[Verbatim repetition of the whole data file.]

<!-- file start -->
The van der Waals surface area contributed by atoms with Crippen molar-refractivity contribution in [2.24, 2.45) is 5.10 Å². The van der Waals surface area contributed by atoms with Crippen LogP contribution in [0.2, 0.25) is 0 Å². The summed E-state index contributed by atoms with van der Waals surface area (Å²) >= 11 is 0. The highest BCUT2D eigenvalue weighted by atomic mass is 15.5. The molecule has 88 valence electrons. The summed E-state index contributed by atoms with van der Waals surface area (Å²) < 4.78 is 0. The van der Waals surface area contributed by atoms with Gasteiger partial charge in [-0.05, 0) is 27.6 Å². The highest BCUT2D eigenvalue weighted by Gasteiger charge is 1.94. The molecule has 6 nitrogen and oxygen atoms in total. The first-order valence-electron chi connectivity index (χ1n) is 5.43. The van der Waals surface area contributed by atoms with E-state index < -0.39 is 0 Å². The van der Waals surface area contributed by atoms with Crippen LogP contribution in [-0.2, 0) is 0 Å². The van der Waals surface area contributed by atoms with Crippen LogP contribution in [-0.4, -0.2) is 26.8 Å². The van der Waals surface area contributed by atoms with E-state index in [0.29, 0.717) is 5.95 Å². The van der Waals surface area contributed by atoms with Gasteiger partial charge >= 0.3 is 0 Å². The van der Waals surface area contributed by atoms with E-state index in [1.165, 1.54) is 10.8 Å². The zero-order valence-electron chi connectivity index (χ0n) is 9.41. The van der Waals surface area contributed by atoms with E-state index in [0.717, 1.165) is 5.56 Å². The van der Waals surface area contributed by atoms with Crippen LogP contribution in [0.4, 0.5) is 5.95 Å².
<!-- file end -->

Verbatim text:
The van der Waals surface area contributed by atoms with Crippen molar-refractivity contribution in [2.24, 2.45) is 5.10 Å². The van der Waals surface area contributed by atoms with Crippen LogP contribution in [0.2, 0.25) is 0 Å². The summed E-state index contributed by atoms with van der Waals surface area (Å²) >= 11 is 0. The highest BCUT2D eigenvalue weighted by atomic mass is 15.5. The molecule has 88 valence electrons. The summed E-state index contributed by atoms with van der Waals surface area (Å²) < 4.78 is 0. The van der Waals surface area contributed by atoms with Gasteiger partial charge in [-0.05, 0) is 27.6 Å². The highest BCUT2D eigenvalue weighted by Gasteiger charge is 1.94. The molecule has 6 nitrogen and oxygen atoms in total. The first-order valence-electron chi connectivity index (χ1n) is 5.43. The van der Waals surface area contributed by atoms with E-state index < -0.39 is 0 Å². The van der Waals surface area contributed by atoms with Crippen LogP contribution in [-0.2, 0) is 0 Å². The van der Waals surface area contributed by atoms with Crippen LogP contribution in [-0.4, -0.2) is 26.8 Å². The van der Waals surface area contributed by atoms with E-state index in [0.29, 0.717) is 5.95 Å². The van der Waals surface area contributed by atoms with Gasteiger partial charge >= 0.3 is 0 Å². The van der Waals surface area contributed by atoms with E-state index in [1.165, 1.54) is 10.8 Å². The zero-order valence-electron chi connectivity index (χ0n) is 9.41. The van der Waals surface area contributed by atoms with E-state index in [0.717, 1.165) is 5.56 Å². The van der Waals surface area contributed by atoms with Crippen LogP contribution in [0.4, 0.5) is 5.95 Å².